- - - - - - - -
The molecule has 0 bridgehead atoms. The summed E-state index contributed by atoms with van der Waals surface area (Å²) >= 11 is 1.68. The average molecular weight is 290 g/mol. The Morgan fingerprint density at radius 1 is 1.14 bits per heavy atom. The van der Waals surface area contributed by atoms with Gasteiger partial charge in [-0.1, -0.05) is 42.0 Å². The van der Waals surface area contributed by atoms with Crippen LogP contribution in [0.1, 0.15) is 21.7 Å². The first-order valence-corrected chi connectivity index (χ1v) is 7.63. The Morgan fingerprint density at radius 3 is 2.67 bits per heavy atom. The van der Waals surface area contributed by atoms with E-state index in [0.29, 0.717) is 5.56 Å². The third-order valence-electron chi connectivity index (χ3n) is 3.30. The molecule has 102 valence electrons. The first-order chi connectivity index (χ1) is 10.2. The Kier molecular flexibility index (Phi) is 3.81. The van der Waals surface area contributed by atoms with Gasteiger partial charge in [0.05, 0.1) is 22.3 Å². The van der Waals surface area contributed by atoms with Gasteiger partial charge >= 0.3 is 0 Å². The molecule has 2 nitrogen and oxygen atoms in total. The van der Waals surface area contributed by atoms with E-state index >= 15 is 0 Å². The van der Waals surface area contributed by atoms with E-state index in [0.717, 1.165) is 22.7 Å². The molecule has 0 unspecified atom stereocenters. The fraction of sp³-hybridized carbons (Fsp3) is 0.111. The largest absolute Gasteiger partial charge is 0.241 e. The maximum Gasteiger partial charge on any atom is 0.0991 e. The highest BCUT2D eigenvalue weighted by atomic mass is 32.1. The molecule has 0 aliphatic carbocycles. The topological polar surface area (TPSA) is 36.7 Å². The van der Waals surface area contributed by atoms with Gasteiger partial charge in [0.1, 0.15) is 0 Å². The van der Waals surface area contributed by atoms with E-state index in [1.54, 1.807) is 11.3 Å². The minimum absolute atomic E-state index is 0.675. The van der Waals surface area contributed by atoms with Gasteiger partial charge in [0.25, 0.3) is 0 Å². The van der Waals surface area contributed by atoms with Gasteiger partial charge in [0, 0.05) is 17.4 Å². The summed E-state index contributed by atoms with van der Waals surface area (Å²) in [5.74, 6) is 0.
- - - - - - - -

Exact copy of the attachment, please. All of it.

The molecule has 0 bridgehead atoms. The summed E-state index contributed by atoms with van der Waals surface area (Å²) >= 11 is 1.68. The average molecular weight is 290 g/mol. The Morgan fingerprint density at radius 1 is 1.14 bits per heavy atom. The van der Waals surface area contributed by atoms with Gasteiger partial charge in [-0.1, -0.05) is 42.0 Å². The van der Waals surface area contributed by atoms with Crippen LogP contribution in [0.1, 0.15) is 21.7 Å². The first-order valence-corrected chi connectivity index (χ1v) is 7.63. The Morgan fingerprint density at radius 3 is 2.67 bits per heavy atom. The van der Waals surface area contributed by atoms with E-state index in [0.29, 0.717) is 5.56 Å². The third-order valence-electron chi connectivity index (χ3n) is 3.30. The molecule has 102 valence electrons. The first-order chi connectivity index (χ1) is 10.2. The Kier molecular flexibility index (Phi) is 3.81. The van der Waals surface area contributed by atoms with Gasteiger partial charge in [0.05, 0.1) is 22.3 Å². The van der Waals surface area contributed by atoms with Gasteiger partial charge >= 0.3 is 0 Å². The molecule has 2 nitrogen and oxygen atoms in total. The van der Waals surface area contributed by atoms with E-state index >= 15 is 0 Å². The van der Waals surface area contributed by atoms with E-state index in [0.717, 1.165) is 22.7 Å². The molecule has 0 unspecified atom stereocenters. The fraction of sp³-hybridized carbons (Fsp3) is 0.111. The largest absolute Gasteiger partial charge is 0.241 e. The maximum Gasteiger partial charge on any atom is 0.0991 e. The highest BCUT2D eigenvalue weighted by atomic mass is 32.1. The molecule has 0 aliphatic carbocycles. The topological polar surface area (TPSA) is 36.7 Å². The van der Waals surface area contributed by atoms with Gasteiger partial charge in [0.1, 0.15) is 0 Å². The van der Waals surface area contributed by atoms with E-state index in [1.54, 1.807) is 11.3 Å². The minimum absolute atomic E-state index is 0.675. The van der Waals surface area contributed by atoms with Gasteiger partial charge in [0.25, 0.3) is 0 Å². The van der Waals surface area contributed by atoms with Gasteiger partial charge in [0, 0.05) is 17.4 Å². The summed E-state index contributed by atoms with van der Waals surface area (Å²) in [5.74, 6) is 0.